Rosenbaum & Rosenbaum, P.C. | April 27, 2022 | Car Accidents
There was a time when a family trip to the beach meant five kids piled in the back, some sitting on each other’s laps. Today, that same trip would require a bigger car. The laws regarding seat belts in New York have tightened (no pun intended) over the decades.
As of 2022, every occupant, regardless of age, is required to wear a seat belt when in a moving vehicle. There are no exceptions for sitting in the backseat.
When Did This Become the Law?
Previously the law did not require all backseat passengers to wear a seat belt. However, the law changed in 2020, and enforcement started on November 1st. Police officers can pull over drivers if they observe any passenger not wearing a seat belt and can give fines or summons accordingly.
Are There Exceptions to the Law?
Only two types of vehicles are exempt from the law: buses and emergency vehicles. Despite being exempt, many buses and emergency vehicles are equipped with seat belts, and passengers are encouraged to wear them whenever possible.
Why Was the Law Changed?
New York is not the first state in the U.S. to require all passengers, regardless of age, to wear seat belts. It is the 30th state to implement this law.
Seat belts, when worn properly, are proven to decrease severe injuries and deaths in all types of car accidents. However, a National Highway Traffic Safety Administration study from 2018 discovered that passengers are significantly less likely to wear seat belts when not required to by law.
This law was passed to decrease preventable fatalities from traffic accidents in New York.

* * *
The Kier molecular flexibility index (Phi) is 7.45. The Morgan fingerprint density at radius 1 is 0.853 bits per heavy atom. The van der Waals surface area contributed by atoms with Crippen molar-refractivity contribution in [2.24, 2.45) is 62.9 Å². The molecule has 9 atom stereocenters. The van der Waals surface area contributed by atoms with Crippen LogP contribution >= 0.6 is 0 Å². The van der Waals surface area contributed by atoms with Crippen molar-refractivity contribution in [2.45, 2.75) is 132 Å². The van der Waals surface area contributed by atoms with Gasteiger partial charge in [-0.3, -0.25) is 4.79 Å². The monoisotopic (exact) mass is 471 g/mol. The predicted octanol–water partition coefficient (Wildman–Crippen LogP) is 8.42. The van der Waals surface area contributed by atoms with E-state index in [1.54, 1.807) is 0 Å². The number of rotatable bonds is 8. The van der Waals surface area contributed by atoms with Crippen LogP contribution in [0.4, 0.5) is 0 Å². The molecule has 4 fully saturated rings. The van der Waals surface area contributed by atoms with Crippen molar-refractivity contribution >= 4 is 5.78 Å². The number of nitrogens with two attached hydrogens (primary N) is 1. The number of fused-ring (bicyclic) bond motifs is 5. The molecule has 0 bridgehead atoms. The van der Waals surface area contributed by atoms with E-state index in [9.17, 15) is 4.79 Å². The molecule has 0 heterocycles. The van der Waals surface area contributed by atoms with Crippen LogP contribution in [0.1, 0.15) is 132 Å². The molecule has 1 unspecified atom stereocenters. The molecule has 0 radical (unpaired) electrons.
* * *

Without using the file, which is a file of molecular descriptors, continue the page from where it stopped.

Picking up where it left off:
Child Restraint Laws
Technically, there is one other circumstance where seat belts aren’t required. Young children are covered by child restraint laws rather than seat belt laws.
Child restraint laws cover:
- Rear-facing child seats
- Front-facing child seats with child restraints
- Graduating to seat belt usage
Rear-facing child seats are required for children under two years old unless they outgrow the height or weight recommendations of the seat. Children up to seven years old and up to 40 pounds are required to use a front-facing seat with child restraints, in combination with a standard seat belt.
After that, children graduate to traditional seat belts, though you are still encouraged to use child booster seats, depending on the weight and height of your child.
Why Is it So Important to Wear a Seat Belt?
According to the CDC, over 50% of the teens and adults under 45 who died in a car crash were not wearing their seat belts at the time. Since roughly 70% of people wear seat belts while in a moving vehicle, this means that people not wearing a seat belt are more than twice as likely to die as those who do wear them.
What About the Rumors that Seat Belts Are Unsafe?
You may have heard claims that seat belts are unsafe; however, those rumors are mostly just misunderstood facts. As a general rule, seat belts prevent more harm than they cause.
That doesn’t mean that they can’t cause harm. When worn incorrectly, a seat belt can strike vulnerable portions of your body in an accident, like your throat or stomach. This is why you should wear the seat belt properly and use a booster seat if your height or weight requires it.
In most serious accidents, your seat belt will cause bruising or even cracked ribs. However, if the accident was severe enough for that to happen, without the seat belt you would likely have been thrown from the car, which would have been much more damaging.
In short, seat belts are safe and should always be worn properly.